Bucks’ George Hill: Basketball Is ‘Last Thought on My Mind’ amid Social Unrest

Milwaukee Bucks guard George Hill against the Phoenix Suns during the second half of an NBA basketball game Sunday, March 8, 2020, in Phoenix. (AP Photo/Matt York)

Matt York/Associated Press

Milwaukee Bucks guard George Hill is on the cusp of his team reuniting to challenge for an NBA title, and his mind is about as far away from the court as it could be. 

It’s a perspective shaped by the events of the last few weeks—and the hundreds of years of institutionalized racism in the United States preceding them—following the death of George Floyd in the custody of Minneapolis police in late May. 

Speaking on a panel titled “The State of Black America: A Discussion with Representatives from Sports & Entertainment” in his hometown of Indianapolis alongside Myles Turner, Tamika Catchings and Butler men’s basketball coach LaVall Jordan, Hill said it’s been hard for him to worry about playing basketball lately, per ESPN’s Eric Woodyard

“I’ve been working every day since this all started with my body, my game and things like that, but as a whole, I [can’t] care less about basketball right now,” Hill said. “That’s like my last worry. That’s just the game I’m blessed to play. When the ball goes up in the air, I’m ready to play, I love the competitive side of it, but that’s not who I am. So, that’s my last thought on my mind is basketball. I [can’t] care less what’s going on. I think there’s bigger issues and bigger things to tackle in life right now than a basketball game, but that’s just my personal opinion.”

Hill rose to prominence in Indiana’s hypercompetitive high school basketball ranks, eventually returning to the city as a member of the Pacers after staring at nearby IUPUI in college. The city that referred to Hill as a “hometown hero” hasn’t always been kind to the rest of his family, and it’s been weighing on him more lately:

“If I didn’t have [basketball talent, I possibly would’ve been that George Floyd. I possibly would’ve been all my family members that got gunned down in the streets in Indianapolis. So, yes, this for me, it impacts me even more because I’ve seen the killing going on, and I’ve seen the police brutality. I’ve seen that my cousin is laying in the street for an hour and a half before another police officer gets there. I’ve seen that. So, I get emotional because it really hurts. I’ve got interracial kids, and I’m scared just for my whole life…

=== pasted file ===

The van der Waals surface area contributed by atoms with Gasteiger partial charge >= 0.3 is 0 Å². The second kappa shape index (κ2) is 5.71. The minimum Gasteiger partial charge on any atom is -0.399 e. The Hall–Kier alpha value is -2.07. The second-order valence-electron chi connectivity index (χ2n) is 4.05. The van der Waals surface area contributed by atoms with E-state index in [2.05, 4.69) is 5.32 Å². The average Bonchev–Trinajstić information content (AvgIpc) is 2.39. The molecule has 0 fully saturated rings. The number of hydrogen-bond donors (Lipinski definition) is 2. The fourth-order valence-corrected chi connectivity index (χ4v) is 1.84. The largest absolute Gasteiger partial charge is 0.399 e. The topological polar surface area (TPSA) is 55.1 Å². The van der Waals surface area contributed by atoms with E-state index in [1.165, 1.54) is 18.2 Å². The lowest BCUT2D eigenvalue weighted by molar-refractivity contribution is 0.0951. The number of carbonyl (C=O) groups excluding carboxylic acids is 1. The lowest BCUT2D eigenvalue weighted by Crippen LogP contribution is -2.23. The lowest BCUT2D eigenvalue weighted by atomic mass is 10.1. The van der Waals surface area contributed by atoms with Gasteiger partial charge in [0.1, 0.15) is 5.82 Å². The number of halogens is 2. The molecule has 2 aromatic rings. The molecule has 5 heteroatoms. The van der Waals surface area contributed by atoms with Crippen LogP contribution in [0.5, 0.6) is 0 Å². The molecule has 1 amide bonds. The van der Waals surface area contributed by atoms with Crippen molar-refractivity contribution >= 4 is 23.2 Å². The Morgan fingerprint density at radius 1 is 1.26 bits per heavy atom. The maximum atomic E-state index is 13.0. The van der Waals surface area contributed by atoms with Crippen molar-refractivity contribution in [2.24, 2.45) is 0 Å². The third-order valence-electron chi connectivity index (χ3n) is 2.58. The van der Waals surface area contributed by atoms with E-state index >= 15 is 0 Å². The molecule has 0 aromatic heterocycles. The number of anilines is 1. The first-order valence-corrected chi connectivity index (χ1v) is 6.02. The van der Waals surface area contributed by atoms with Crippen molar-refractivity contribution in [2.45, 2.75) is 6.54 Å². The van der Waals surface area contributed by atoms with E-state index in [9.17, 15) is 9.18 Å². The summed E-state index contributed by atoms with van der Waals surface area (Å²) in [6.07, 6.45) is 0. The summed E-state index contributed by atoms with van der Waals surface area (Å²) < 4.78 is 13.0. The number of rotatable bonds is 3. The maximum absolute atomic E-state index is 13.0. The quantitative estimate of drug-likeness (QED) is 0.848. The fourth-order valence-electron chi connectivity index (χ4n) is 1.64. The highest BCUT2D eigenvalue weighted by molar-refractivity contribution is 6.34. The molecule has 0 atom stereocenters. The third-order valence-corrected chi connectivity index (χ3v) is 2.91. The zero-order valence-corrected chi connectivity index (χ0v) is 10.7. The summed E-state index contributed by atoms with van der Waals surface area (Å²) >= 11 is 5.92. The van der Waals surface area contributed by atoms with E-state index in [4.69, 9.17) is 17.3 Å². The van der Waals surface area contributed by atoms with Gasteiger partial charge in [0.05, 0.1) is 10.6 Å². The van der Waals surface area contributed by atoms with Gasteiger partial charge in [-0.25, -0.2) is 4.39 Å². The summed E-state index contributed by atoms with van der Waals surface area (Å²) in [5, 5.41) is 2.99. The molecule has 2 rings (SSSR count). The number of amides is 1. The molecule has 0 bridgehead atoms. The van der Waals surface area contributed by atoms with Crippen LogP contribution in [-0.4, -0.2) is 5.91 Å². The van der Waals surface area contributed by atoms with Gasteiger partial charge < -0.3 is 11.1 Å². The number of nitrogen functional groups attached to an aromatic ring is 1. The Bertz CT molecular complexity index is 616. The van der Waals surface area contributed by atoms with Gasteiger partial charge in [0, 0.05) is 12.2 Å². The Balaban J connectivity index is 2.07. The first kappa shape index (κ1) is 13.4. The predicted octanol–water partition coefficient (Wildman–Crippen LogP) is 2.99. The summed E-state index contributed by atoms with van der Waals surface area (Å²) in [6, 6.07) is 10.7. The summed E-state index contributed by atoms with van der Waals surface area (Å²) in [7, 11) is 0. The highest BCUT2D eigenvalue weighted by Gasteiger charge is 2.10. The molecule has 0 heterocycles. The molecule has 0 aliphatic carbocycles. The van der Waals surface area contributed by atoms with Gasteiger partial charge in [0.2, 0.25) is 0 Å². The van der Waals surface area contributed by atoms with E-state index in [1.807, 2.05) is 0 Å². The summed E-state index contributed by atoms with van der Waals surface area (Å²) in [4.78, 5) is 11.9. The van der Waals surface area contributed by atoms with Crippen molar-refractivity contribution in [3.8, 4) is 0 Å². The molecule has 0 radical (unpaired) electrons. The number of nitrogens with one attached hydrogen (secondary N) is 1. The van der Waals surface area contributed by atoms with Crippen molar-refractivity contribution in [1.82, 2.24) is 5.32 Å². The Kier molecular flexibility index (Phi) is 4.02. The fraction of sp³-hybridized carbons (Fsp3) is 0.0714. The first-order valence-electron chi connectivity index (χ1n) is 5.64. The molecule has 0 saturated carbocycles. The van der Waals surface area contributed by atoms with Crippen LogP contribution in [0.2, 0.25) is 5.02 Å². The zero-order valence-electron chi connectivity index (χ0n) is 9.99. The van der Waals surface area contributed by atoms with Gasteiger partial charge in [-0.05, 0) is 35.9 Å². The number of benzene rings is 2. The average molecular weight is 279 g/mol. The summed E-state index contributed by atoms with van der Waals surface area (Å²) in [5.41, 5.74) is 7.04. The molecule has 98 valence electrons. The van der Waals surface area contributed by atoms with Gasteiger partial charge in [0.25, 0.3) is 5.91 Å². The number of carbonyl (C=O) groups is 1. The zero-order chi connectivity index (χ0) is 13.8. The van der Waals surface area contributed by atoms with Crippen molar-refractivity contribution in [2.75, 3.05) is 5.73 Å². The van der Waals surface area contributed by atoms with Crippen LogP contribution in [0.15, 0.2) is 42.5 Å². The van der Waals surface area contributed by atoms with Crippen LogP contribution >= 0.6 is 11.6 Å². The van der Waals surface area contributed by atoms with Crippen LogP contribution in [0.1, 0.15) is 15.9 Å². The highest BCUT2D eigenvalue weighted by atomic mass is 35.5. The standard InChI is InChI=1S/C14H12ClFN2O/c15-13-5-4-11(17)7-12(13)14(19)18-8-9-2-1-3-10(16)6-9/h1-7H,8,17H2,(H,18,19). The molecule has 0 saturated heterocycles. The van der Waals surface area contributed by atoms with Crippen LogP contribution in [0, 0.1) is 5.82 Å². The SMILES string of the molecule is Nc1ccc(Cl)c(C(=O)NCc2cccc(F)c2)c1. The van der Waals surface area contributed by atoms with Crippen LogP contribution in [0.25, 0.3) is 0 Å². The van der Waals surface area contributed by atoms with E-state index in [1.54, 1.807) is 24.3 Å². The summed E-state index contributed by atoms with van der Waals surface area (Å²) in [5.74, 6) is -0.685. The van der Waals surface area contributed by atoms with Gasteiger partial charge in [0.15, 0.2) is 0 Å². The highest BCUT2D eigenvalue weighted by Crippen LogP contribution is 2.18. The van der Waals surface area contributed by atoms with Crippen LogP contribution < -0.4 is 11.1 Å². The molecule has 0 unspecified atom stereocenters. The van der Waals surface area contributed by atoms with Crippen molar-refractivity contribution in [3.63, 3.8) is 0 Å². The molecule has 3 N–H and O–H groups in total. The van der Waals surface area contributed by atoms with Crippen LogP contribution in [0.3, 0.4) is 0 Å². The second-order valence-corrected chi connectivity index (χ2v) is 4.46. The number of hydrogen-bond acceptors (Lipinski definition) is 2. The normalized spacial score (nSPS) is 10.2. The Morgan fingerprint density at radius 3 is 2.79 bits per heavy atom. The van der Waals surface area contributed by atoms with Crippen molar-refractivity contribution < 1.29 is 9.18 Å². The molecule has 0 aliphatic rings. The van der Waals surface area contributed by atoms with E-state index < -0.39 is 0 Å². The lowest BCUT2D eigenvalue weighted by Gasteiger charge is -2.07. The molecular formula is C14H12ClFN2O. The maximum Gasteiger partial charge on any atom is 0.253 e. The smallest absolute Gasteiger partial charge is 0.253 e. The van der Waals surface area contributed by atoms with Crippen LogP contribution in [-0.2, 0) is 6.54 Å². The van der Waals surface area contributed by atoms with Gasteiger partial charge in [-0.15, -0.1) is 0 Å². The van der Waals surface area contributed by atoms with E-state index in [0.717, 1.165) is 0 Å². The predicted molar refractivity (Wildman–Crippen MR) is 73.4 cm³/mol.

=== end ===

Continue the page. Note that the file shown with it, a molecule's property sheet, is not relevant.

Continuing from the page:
“…So, for me, yes, I had frustration. Did I want to grab every gun that I own? Yes, I did. That’s all I knew. But is it going to help? No. We’ve been doing this for 400 years. It’s been the same. So, for me, it just means more because you’re supposed to look at those people as protectors, and you don’t have that. You’re supposed to look at all these situations as learning lessons, but you’re like, ‘When is learning enough? Like when is it enough? Like when are we going to be tired of this? How do we change the narrative?’ So, for me, it’s just tough.”

The 34-year-old is in the midst of his 12th NBA season and averaging 21.2 minutes per game off the bench, yet that all seems far away now. Even back in his market city of Milwaukee, Bucks players have handed out water and food to protestors, organized their own demonstrations at Fiserv Forum and spoken in support of the Black Lives Matter movement. 

Hill will continue to do the same, even as the NBA prepares to resume play in late July. 

“No, I’m not going to shut up and dribble. I don’t care if you take my contract, I don’t care if you say that I’m this or that; I’m human,” Hill said. “I have a heart. I have a pulse. I have emotions. I’m a man. I have kids. I’m a father. I have a wife. I have friends. I have loved ones. It means [something] to me. I’m not going to just shut up and dribble.”

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